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As many regular consumers understand, weed can be a bit of a tricky thing sometimes, especially when it comes to dosing. Used in larger amounts, it can knock you flat on your back (in both good and bad ways), while in smaller amounts it can be used more functionally. For a lot of smokers, the low-tech nature of smoking weed can be a benefit - there is definitely something nice about the simplicity of a joint - but it can also be a drawback, since it can be hard to control your dose with much precision. For some people, hitting a joint or a bowl can feel like an all-or-nothing affair; either you're getting stoned, or you're not feeling it at all.
But with the advent of new tools and technologies like vaporizers and low-dose edibles, as well as new ways of infusing cannabis into everyday products, more and more people are beginning to explore the middle ground between stoned and stone sober. At its basic form, we're talking about combining the therapeutic effects of cannabis with functionality or in other words, microdosing weed.
You may have heard about micro-dosing in the context of psilocybin mushrooms or LSD. Essentially, taking psychedelics in low enough doses so as not to trip but enough to deliver positive mental benefits. You can microdose with cannabis in much the same way, either by smoking, vaping or by using increasingly wide array of infused edible products that have the added benefit of keeping your microdosing on the sly.
The simplest way to explain what microdosing seeks to achieve is all about finding a balance between the positive effects of cannabis with the potentially negative effects of intoxication. The idea behind cannabis microdosing is that you are taking enough to improve your day and to bring about a sense of well-being but not enough to disrupt your ability to work, clean or go about your day.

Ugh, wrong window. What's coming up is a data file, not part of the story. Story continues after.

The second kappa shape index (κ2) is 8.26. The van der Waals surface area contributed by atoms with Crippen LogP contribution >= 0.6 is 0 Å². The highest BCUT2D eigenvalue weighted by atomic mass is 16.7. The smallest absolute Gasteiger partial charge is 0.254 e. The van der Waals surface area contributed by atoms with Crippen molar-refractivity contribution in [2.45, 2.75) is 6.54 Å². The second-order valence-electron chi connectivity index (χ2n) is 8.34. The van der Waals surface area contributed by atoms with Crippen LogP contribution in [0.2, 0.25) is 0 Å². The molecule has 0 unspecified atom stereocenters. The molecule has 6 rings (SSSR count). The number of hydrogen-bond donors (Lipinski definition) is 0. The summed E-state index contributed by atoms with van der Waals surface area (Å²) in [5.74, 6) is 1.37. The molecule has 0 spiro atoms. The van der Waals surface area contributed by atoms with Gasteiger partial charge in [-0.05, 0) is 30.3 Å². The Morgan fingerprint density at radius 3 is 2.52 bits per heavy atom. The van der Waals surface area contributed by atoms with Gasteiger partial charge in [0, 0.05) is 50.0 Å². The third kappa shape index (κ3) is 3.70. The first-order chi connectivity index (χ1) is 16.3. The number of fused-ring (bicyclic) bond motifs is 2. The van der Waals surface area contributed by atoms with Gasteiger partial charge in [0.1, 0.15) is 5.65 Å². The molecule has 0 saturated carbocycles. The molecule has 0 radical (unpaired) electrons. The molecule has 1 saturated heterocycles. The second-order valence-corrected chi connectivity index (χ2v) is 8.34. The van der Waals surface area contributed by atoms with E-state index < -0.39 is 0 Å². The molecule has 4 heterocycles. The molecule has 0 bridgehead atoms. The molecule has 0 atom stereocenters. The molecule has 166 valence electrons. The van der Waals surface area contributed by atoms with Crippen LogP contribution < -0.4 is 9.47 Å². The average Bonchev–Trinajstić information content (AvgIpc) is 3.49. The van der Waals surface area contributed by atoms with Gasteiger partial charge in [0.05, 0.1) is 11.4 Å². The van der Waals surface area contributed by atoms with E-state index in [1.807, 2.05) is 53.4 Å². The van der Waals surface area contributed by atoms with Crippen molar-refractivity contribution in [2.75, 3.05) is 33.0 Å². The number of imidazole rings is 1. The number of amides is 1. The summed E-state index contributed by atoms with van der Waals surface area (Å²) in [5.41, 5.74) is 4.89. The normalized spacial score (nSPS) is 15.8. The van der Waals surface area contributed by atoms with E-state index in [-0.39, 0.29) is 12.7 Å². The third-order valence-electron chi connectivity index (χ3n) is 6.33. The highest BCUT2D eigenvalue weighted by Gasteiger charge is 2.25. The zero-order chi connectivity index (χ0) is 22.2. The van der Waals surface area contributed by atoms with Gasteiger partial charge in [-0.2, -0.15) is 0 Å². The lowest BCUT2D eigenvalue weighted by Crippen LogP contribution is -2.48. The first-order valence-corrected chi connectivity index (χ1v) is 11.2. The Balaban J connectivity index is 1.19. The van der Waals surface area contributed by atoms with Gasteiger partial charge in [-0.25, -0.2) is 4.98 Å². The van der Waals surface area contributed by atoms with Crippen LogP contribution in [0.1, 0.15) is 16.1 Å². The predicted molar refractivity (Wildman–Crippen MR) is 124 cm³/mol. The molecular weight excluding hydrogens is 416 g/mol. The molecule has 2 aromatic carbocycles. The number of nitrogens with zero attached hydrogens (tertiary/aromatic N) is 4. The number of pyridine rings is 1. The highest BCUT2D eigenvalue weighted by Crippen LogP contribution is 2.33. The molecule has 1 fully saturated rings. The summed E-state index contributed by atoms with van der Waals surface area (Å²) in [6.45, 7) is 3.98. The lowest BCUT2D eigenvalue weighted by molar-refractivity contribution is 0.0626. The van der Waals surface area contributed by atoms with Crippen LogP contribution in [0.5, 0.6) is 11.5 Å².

Generally when you're talking about microdosing weed, you're concerned with balancing out the positive and therapeutic effects of THC with the impairment that it brings. While the non-intoxicating cannabinoid CBD has wider latitude, meaning you can take more of it without feeling high, THC is a bit trickier. Many people who microdose THC are doing so to get at the positive wellness effects of the intoxicating part of the plant: a clearer mind, an ability to think through problems a bit more creatively and THC's antidepressant effects.
There aren't many inherent risks to microdosing cannabis but there are potential pitfalls, most of them associated with your dose not being quite micro enough. While there isn't a great deal of research on the topic, studies have produced some promising results that support the idea of microdosing as a beneficial way to consume cannabis. Researchers at the University of Illinois studied the effects of microdosing and found that it could be beneficial in low doses, primarily for its stress-reducing qualities. However if someone took too much, it could be counterproductive, primarily because it can increase anxiety related to completing tasks, which are sometimes harder if you're a little bit too stoned.
Strictly speaking, a microdose is different for everyone as tolerances vary. While one person may be able to ingest 10 mg of THC without feeling impaired or intoxicated, that same amount may get someone super stoned. One of the important things to remember if you're starting to microdose is either to start as low as you possibly can and work up. (Even better would be to test out your dose on a day where you don't have to go to work.) The study done at the University of Illinois used capsules with 7.5mg of THC as a "low dose" but that's not universal. As good starting point, try something in the range of 2.5 to 5 mg of THC.